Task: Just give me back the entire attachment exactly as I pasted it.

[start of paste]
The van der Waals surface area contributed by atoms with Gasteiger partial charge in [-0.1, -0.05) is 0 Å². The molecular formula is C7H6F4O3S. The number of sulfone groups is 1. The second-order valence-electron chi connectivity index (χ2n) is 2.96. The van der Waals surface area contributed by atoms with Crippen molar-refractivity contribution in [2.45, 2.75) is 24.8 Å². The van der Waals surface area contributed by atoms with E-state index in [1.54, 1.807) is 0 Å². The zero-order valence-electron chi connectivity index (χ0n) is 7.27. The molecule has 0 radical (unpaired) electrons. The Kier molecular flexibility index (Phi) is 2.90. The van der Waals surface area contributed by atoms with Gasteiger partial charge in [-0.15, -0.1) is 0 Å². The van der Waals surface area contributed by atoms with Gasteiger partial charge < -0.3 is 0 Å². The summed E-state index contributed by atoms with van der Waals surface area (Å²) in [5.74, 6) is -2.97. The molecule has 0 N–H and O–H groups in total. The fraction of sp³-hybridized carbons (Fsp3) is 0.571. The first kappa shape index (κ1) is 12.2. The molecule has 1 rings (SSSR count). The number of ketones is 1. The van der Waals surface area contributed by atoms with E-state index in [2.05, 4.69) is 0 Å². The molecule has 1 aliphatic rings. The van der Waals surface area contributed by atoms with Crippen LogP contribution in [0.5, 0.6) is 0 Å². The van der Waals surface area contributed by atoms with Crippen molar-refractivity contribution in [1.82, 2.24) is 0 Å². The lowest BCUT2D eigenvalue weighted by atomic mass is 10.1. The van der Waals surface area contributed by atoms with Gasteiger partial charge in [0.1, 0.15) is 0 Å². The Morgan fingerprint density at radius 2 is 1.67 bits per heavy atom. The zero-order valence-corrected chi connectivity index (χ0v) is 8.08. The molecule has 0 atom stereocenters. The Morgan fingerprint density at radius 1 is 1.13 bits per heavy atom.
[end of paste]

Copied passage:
The van der Waals surface area contributed by atoms with Gasteiger partial charge in [-0.1, -0.05) is 0 Å². The molecular formula is C7H6F4O3S. The number of sulfone groups is 1. The second-order valence-electron chi connectivity index (χ2n) is 2.96. The van der Waals surface area contributed by atoms with Crippen molar-refractivity contribution in [2.45, 2.75) is 24.8 Å². The van der Waals surface area contributed by atoms with E-state index in [1.54, 1.807) is 0 Å². The zero-order valence-electron chi connectivity index (χ0n) is 7.27. The molecule has 0 radical (unpaired) electrons. The Kier molecular flexibility index (Phi) is 2.90. The van der Waals surface area contributed by atoms with Gasteiger partial charge in [-0.15, -0.1) is 0 Å². The van der Waals surface area contributed by atoms with Gasteiger partial charge < -0.3 is 0 Å². The summed E-state index contributed by atoms with van der Waals surface area (Å²) in [5.74, 6) is -2.97. The molecule has 0 N–H and O–H groups in total. The fraction of sp³-hybridized carbons (Fsp3) is 0.571. The first kappa shape index (κ1) is 12.2. The molecule has 1 rings (SSSR count). The number of ketones is 1. The van der Waals surface area contributed by atoms with E-state index in [2.05, 4.69) is 0 Å². The molecule has 1 aliphatic rings. The van der Waals surface area contributed by atoms with Crippen LogP contribution in [0.5, 0.6) is 0 Å². The van der Waals surface area contributed by atoms with Crippen molar-refractivity contribution in [1.82, 2.24) is 0 Å². The lowest BCUT2D eigenvalue weighted by atomic mass is 10.1. The van der Waals surface area contributed by atoms with Gasteiger partial charge in [0.1, 0.15) is 0 Å². The Morgan fingerprint density at radius 2 is 1.67 bits per heavy atom. The zero-order valence-corrected chi connectivity index (χ0v) is 8.08. The molecule has 0 atom stereocenters. The Morgan fingerprint density at radius 1 is 1.13 bits per heavy atom.